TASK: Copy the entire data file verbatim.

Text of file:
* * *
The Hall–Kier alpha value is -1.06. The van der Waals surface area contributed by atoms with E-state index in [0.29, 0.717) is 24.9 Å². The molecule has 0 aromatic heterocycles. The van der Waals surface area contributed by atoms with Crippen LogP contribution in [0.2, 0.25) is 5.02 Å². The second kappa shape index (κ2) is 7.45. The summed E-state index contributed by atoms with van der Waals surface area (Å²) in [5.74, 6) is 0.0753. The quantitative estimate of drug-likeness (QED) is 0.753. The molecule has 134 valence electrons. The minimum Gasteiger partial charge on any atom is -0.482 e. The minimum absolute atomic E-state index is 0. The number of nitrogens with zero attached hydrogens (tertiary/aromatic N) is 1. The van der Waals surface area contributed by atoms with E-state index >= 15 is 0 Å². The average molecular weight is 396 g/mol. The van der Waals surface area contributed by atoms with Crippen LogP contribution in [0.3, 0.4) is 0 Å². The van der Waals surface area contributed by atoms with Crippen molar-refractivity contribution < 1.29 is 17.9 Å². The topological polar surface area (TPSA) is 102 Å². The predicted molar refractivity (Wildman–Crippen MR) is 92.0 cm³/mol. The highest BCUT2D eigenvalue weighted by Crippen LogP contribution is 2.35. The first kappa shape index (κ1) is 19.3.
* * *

The Hall–Kier alpha value is -1.06. The van der Waals surface area contributed by atoms with E-state index in [0.29, 0.717) is 24.9 Å². The molecule has 0 aromatic heterocycles. The van der Waals surface area contributed by atoms with Crippen LogP contribution in [0.2, 0.25) is 5.02 Å². The second kappa shape index (κ2) is 7.45. The summed E-state index contributed by atoms with van der Waals surface area (Å²) in [5.74, 6) is 0.0753. The quantitative estimate of drug-likeness (QED) is 0.753. The molecule has 134 valence electrons. The minimum Gasteiger partial charge on any atom is -0.482 e. The minimum absolute atomic E-state index is 0. The number of nitrogens with zero attached hydrogens (tertiary/aromatic N) is 1. The van der Waals surface area contributed by atoms with E-state index >= 15 is 0 Å². The average molecular weight is 396 g/mol. The van der Waals surface area contributed by atoms with Crippen LogP contribution in [0.3, 0.4) is 0 Å². The van der Waals surface area contributed by atoms with Crippen molar-refractivity contribution < 1.29 is 17.9 Å². The topological polar surface area (TPSA) is 102 Å². The predicted molar refractivity (Wildman–Crippen MR) is 92.0 cm³/mol. The highest BCUT2D eigenvalue weighted by Crippen LogP contribution is 2.35. The first kappa shape index (κ1) is 19.3.